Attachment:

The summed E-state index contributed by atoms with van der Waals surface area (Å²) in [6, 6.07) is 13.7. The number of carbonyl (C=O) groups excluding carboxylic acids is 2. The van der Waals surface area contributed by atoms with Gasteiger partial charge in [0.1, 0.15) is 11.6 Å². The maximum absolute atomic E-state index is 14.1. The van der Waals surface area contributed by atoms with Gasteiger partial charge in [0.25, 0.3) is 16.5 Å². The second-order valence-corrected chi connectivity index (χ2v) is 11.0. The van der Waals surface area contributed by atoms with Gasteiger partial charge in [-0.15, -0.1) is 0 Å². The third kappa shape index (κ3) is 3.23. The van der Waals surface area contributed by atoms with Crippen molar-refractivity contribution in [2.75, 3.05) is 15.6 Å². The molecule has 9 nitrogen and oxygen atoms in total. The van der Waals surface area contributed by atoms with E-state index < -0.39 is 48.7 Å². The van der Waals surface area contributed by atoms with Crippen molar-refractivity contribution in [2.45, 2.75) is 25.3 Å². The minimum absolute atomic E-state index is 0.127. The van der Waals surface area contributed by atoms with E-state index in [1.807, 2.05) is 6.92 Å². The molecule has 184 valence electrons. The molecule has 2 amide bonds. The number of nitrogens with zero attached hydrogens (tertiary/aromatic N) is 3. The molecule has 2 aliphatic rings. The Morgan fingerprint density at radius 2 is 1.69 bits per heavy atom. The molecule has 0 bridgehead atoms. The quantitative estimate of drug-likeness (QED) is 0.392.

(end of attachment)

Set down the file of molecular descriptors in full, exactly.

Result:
The summed E-state index contributed by atoms with van der Waals surface area (Å²) in [6, 6.07) is 13.7. The number of carbonyl (C=O) groups excluding carboxylic acids is 2. The van der Waals surface area contributed by atoms with Gasteiger partial charge in [0.1, 0.15) is 11.6 Å². The maximum absolute atomic E-state index is 14.1. The van der Waals surface area contributed by atoms with Gasteiger partial charge in [0.25, 0.3) is 16.5 Å². The second-order valence-corrected chi connectivity index (χ2v) is 11.0. The van der Waals surface area contributed by atoms with Gasteiger partial charge in [-0.15, -0.1) is 0 Å². The third kappa shape index (κ3) is 3.23. The van der Waals surface area contributed by atoms with Crippen molar-refractivity contribution in [2.75, 3.05) is 15.6 Å². The molecule has 9 nitrogen and oxygen atoms in total. The van der Waals surface area contributed by atoms with E-state index < -0.39 is 48.7 Å². The van der Waals surface area contributed by atoms with Crippen molar-refractivity contribution in [2.45, 2.75) is 25.3 Å². The minimum absolute atomic E-state index is 0.127. The van der Waals surface area contributed by atoms with E-state index in [1.807, 2.05) is 6.92 Å². The molecule has 184 valence electrons. The molecule has 2 amide bonds. The number of nitrogens with zero attached hydrogens (tertiary/aromatic N) is 3. The molecule has 2 aliphatic rings. The Morgan fingerprint density at radius 2 is 1.69 bits per heavy atom. The molecule has 0 bridgehead atoms. The quantitative estimate of drug-likeness (QED) is 0.392.